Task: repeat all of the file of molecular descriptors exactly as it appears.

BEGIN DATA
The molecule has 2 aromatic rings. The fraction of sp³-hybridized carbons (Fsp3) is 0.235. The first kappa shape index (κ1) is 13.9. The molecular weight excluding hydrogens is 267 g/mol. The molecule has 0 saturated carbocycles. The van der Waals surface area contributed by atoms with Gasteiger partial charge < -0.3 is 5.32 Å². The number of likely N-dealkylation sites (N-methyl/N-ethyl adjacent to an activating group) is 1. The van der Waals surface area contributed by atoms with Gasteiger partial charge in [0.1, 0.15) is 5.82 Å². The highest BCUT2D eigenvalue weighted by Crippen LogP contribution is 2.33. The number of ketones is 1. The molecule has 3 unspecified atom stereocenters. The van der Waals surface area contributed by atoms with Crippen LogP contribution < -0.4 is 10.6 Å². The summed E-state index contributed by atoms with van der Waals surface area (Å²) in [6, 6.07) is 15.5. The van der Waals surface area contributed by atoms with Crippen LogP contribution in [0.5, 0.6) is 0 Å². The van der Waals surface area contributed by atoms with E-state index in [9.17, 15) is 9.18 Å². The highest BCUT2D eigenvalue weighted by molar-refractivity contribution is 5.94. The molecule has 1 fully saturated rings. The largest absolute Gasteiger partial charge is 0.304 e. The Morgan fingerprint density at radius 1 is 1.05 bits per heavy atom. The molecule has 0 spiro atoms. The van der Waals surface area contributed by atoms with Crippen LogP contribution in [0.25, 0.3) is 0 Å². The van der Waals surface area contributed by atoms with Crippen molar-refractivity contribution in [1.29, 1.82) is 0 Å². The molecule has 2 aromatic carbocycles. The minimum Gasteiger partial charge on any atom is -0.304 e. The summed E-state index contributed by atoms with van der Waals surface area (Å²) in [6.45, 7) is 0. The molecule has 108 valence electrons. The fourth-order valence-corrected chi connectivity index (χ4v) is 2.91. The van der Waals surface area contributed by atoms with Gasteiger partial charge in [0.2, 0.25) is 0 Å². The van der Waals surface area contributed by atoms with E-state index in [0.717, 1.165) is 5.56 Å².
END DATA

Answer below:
The molecule has 2 aromatic rings. The fraction of sp³-hybridized carbons (Fsp3) is 0.235. The first kappa shape index (κ1) is 13.9. The molecular weight excluding hydrogens is 267 g/mol. The molecule has 0 saturated carbocycles. The van der Waals surface area contributed by atoms with Gasteiger partial charge < -0.3 is 5.32 Å². The number of likely N-dealkylation sites (N-methyl/N-ethyl adjacent to an activating group) is 1. The van der Waals surface area contributed by atoms with Gasteiger partial charge in [0.1, 0.15) is 5.82 Å². The highest BCUT2D eigenvalue weighted by Crippen LogP contribution is 2.33. The number of ketones is 1. The molecule has 3 unspecified atom stereocenters. The van der Waals surface area contributed by atoms with Crippen LogP contribution < -0.4 is 10.6 Å². The summed E-state index contributed by atoms with van der Waals surface area (Å²) in [6, 6.07) is 15.5. The van der Waals surface area contributed by atoms with Crippen LogP contribution in [0.5, 0.6) is 0 Å². The van der Waals surface area contributed by atoms with E-state index in [9.17, 15) is 9.18 Å². The highest BCUT2D eigenvalue weighted by molar-refractivity contribution is 5.94. The molecule has 1 fully saturated rings. The largest absolute Gasteiger partial charge is 0.304 e. The Morgan fingerprint density at radius 1 is 1.05 bits per heavy atom. The molecule has 0 spiro atoms. The van der Waals surface area contributed by atoms with Crippen LogP contribution in [0.25, 0.3) is 0 Å². The van der Waals surface area contributed by atoms with Crippen molar-refractivity contribution in [1.29, 1.82) is 0 Å². The molecule has 2 aromatic carbocycles. The minimum Gasteiger partial charge on any atom is -0.304 e. The summed E-state index contributed by atoms with van der Waals surface area (Å²) in [6.45, 7) is 0. The molecule has 108 valence electrons. The fourth-order valence-corrected chi connectivity index (χ4v) is 2.91. The van der Waals surface area contributed by atoms with Gasteiger partial charge in [0.2, 0.25) is 0 Å². The van der Waals surface area contributed by atoms with E-state index in [0.717, 1.165) is 5.56 Å².